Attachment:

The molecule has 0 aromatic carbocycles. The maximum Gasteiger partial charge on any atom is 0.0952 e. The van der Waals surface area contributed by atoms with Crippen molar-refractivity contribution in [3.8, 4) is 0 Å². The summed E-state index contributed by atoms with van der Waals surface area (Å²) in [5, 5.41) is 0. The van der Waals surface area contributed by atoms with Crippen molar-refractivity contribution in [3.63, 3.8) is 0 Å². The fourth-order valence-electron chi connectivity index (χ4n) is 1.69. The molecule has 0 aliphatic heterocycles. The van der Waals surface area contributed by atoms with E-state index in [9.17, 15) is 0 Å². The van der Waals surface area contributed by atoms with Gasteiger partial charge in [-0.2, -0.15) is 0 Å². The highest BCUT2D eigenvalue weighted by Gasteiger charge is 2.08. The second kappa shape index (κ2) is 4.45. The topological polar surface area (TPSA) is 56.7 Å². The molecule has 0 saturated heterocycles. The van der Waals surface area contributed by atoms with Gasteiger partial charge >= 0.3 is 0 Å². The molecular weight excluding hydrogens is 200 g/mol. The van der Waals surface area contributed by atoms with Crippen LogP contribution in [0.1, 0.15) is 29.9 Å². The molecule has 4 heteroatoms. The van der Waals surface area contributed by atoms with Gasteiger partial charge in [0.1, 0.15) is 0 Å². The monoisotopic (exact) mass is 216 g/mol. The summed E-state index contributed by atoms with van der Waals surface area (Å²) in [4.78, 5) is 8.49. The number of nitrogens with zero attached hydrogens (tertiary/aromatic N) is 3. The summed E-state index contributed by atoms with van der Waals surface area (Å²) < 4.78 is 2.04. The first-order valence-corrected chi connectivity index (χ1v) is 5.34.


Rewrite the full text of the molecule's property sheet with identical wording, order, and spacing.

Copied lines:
The molecule has 0 aromatic carbocycles. The maximum Gasteiger partial charge on any atom is 0.0952 e. The van der Waals surface area contributed by atoms with Crippen molar-refractivity contribution in [3.8, 4) is 0 Å². The summed E-state index contributed by atoms with van der Waals surface area (Å²) in [5, 5.41) is 0. The van der Waals surface area contributed by atoms with Crippen molar-refractivity contribution in [3.63, 3.8) is 0 Å². The fourth-order valence-electron chi connectivity index (χ4n) is 1.69. The molecule has 0 aliphatic heterocycles. The van der Waals surface area contributed by atoms with E-state index in [9.17, 15) is 0 Å². The van der Waals surface area contributed by atoms with Gasteiger partial charge in [-0.2, -0.15) is 0 Å². The highest BCUT2D eigenvalue weighted by Gasteiger charge is 2.08. The second kappa shape index (κ2) is 4.45. The topological polar surface area (TPSA) is 56.7 Å². The molecule has 0 saturated heterocycles. The van der Waals surface area contributed by atoms with Gasteiger partial charge >= 0.3 is 0 Å². The molecular weight excluding hydrogens is 200 g/mol. The van der Waals surface area contributed by atoms with Crippen LogP contribution in [0.1, 0.15) is 29.9 Å². The molecule has 4 heteroatoms. The van der Waals surface area contributed by atoms with Gasteiger partial charge in [0.1, 0.15) is 0 Å². The monoisotopic (exact) mass is 216 g/mol. The summed E-state index contributed by atoms with van der Waals surface area (Å²) in [4.78, 5) is 8.49. The number of nitrogens with zero attached hydrogens (tertiary/aromatic N) is 3. The summed E-state index contributed by atoms with van der Waals surface area (Å²) < 4.78 is 2.04. The first-order valence-corrected chi connectivity index (χ1v) is 5.34.